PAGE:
A complete maxillectomy for neoplastic lesions leads to serious oral dysfunction. Zygomatic implants for fixed bridge support are considered beneficial for maxillary defects after tumor resection.
Materials and Methods
This clinical study examined the management of patients with different maxillary defect types who underwent delayed rehabilitation using zygomatic implants and immediate prosthetic loading. Virtual preoperative planning and intraoperative navigation were performed in all cases.
Five patients were treated with this new method. The total number of zygomatic implants positioned was 17. Four patients had immediate loading of a fixed prosthesis and 1 had delayed loading. One patient had 1 failed implant.
The use of preoperative virtual surgical planning and an intraoperative navigation system allows the surgeon to achieve safer implant positioning in a complex anatomic site. A systematic bone defect classification was created and a specific treatment protocol is proposed for each type of defect.
Oncologic bone resection for neoplastic lesions involving the maxilla leads to serious oral dysfunction with respect to speaking, swallowing, chewing, and quality of life. Defect classification systems enable clinicians to choose the type of rehabilitation and determine a functional prognosis. Since the publication of the study by Ohngren, many classification schemes have been proposed to describe the anatomic boundaries of maxillectomy defects.
A complete maxillectomy produces complex defects of the alveolar bone, palate, paranasal sinuses, and orbital floor. Loss of these anatomic structures has relevant functional and esthetic consequences. Reconstruction of this region should 1) prevent any communication between the oral cavity and the nasopharynx, 2) reconstruct the palatal surface, and 3) achieve facial symmetry and good facial morphology.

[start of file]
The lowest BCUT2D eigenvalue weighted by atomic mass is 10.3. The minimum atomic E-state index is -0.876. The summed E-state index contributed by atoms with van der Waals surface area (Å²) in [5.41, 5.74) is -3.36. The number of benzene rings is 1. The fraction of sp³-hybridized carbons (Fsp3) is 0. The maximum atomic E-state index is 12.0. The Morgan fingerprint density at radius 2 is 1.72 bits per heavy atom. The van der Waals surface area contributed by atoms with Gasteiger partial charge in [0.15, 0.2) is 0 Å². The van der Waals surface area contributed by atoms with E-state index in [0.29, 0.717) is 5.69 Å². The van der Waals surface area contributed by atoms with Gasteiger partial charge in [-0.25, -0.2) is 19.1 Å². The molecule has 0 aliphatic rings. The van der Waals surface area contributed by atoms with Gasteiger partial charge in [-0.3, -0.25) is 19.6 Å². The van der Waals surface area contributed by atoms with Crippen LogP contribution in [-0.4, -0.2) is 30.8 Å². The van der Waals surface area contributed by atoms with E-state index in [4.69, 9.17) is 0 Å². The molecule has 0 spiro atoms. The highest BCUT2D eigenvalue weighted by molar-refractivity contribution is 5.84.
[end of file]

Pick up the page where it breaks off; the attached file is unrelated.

Several surgical reconstruction options exist, including nonvascularized grafts, local flaps, and microsurgical reconstruction with bone or soft tissues. However, in many cases, dental implants have been used to obtain functional restoration through mechanical retention of dental prostheses.
Implant placement and subsequent prosthetic rehabilitation are often difficult to obtain after maxillectomy because of a lack of bone alveolar tissue and gingiva. Dental implants can be considered a viable restorative option only when the basal maxillary bone is preserved.
Zygomatic implants are used to rehabilitate patients with insufficient bone volume for “traditional” dental implants. These implants are inserted into the zygomatic bone when alveolar bone is deficient after maxillectomy. However, the application of zygomatic implants in reconstructive surgery is often associated with various problems, including deficiencies of bone tissue and the presence of a reconstructive soft tissue flap.
In this clinical study, the authors examined the management of patients with different maxillary defect types who underwent delayed rehabilitation using zygomatic implants and immediate prosthetic loading. Clinical outcomes were assessed for implant failure and prosthetic loading.